With the coronavirus pandemic leading to increased online shopping and record U.S. store closings this year, many assume that spells doom for brick-and-mortar retail. But not so fast.
Läderach, a major Swiss chocolate retailer, is one example betting against the naysayers.
On Thursday, the brand known for its fresh artisanal chocolate and piles of chocolate bark, opened its largest global flagship on Fifth Avenue in New York’s Midtown Manhattan. A one-story, rotating cocoa-bean sculpture featuring real chocolate graced the 2,500-square-foot store, more than double to triple its typical store size. The store also will feature live chocolate production demos and classes.
The location marks Läderach’s third in the U.S. after opening its first on Lexington Avenue in New York’s Midtown East a year ago. Its second in New Jersey’s American Dream mall recently opened over the Black Friday weekend in November. The flagship also marks the company’s 100th worldwide after it opened 12 new stores in six countries this year, the fastest pace since the family-run business entered the brick-and-mortar retail business in 2004 and began operating stores under its own name in 2013, CEO Johannes Läderach said in an interview. The company also plans to open a store in Washington, D.C. early next year.
“We really see a demand for physical chocolate experience,” said the 34-year-old CEO, whose grandfather founded the business in 1962. “The experience has to do with all the senses…Premium chocolate purchase is so impulse driven. People still want the physical stores. It’s very important.”
A case in point: Even with the lack of global tourists and office commuters in New York, its Lexington Avenue shop has recovered to 75% of its prior sales following government-mandated closings earlier this year, he said.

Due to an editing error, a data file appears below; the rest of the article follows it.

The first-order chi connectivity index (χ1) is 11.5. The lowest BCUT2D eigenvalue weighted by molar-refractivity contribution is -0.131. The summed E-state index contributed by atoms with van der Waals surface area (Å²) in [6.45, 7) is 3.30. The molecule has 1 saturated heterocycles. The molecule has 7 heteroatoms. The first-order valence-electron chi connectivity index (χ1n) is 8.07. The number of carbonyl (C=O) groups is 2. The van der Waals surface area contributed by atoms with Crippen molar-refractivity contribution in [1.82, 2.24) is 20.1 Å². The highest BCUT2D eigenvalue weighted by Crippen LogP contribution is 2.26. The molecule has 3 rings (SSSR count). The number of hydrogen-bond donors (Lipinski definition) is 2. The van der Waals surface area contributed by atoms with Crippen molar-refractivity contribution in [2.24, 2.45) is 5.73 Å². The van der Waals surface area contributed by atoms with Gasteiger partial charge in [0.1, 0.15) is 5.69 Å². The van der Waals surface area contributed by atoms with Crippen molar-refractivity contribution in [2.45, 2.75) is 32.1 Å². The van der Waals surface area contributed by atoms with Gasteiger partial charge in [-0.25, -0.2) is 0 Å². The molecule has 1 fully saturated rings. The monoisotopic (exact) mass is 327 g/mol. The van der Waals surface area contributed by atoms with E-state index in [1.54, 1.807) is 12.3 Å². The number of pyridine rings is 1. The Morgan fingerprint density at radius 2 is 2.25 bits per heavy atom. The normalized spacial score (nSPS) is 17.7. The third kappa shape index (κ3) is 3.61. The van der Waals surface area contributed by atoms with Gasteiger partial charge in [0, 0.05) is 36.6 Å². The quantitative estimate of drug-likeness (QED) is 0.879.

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“As soon as restrictions have been lifted, people want to come back,” Läderach said. “People who go are buying more.”
Läderach’s bet on physical stores comes at a time when the pandemic has exacted a heavy toll. More than 40 major retailers have declared bankruptcy and a record 11,000-plus stores have been announced for closing in the U.S. this year, according to commercial real estate data firm CoStar Group
In another sign of expected physical-store demand, Läderach said even though U.S. online orders have surged amid lockdowns to become half of the country’s total sales, he expects that percentage to drop to under one-fifth of the U.S. total. Combined, its total U.S business sales have increased from last year.
National Confectioners Association said in August premium chocolate led industrywide demand as consumers have been buying more candy and chocolate to “boost moods and lighten perspectives” against “the uncertain times.” U.S. premium chocolate sales between March 15 and August 9 jumped nearly 13%, more than triple the 3.8% increase in overall candy and chocolate sales, according to the trade group.
“People want to treat and indulge themselves,” Läderach said, adding its fresh chocolate lasting just weeks also appeals to younger customers seeking a healthy lifestyle. The company also attracted younger consumers through new products such as chocolate popcorn, he said.
Despite suffering “big losses” between March and July because of Covid-19 lockdowns and despite having to pay more than double the regular air freight to fly its fresh Switzerland-made chocolate to the U.S weekly, Läderach expects bottom line to break even in the new fiscal year that began in August. He declined to specify the size of the business.
He expects to eventually open as many as 35 stores in the U.S. and said the country “might soon” overtake Germany to become its second largest market, only after the brand’s home country. He still bets on new stores in cities and “prime locations.” Like many other retailers, he also is renegotiating rent where possible and is looking at growing opportunities to capitalize on the decline in lease rates in markets like New York.
We “think long term,” he said. “I’m confident as soon as traffic picks up, we’ll do very well.”
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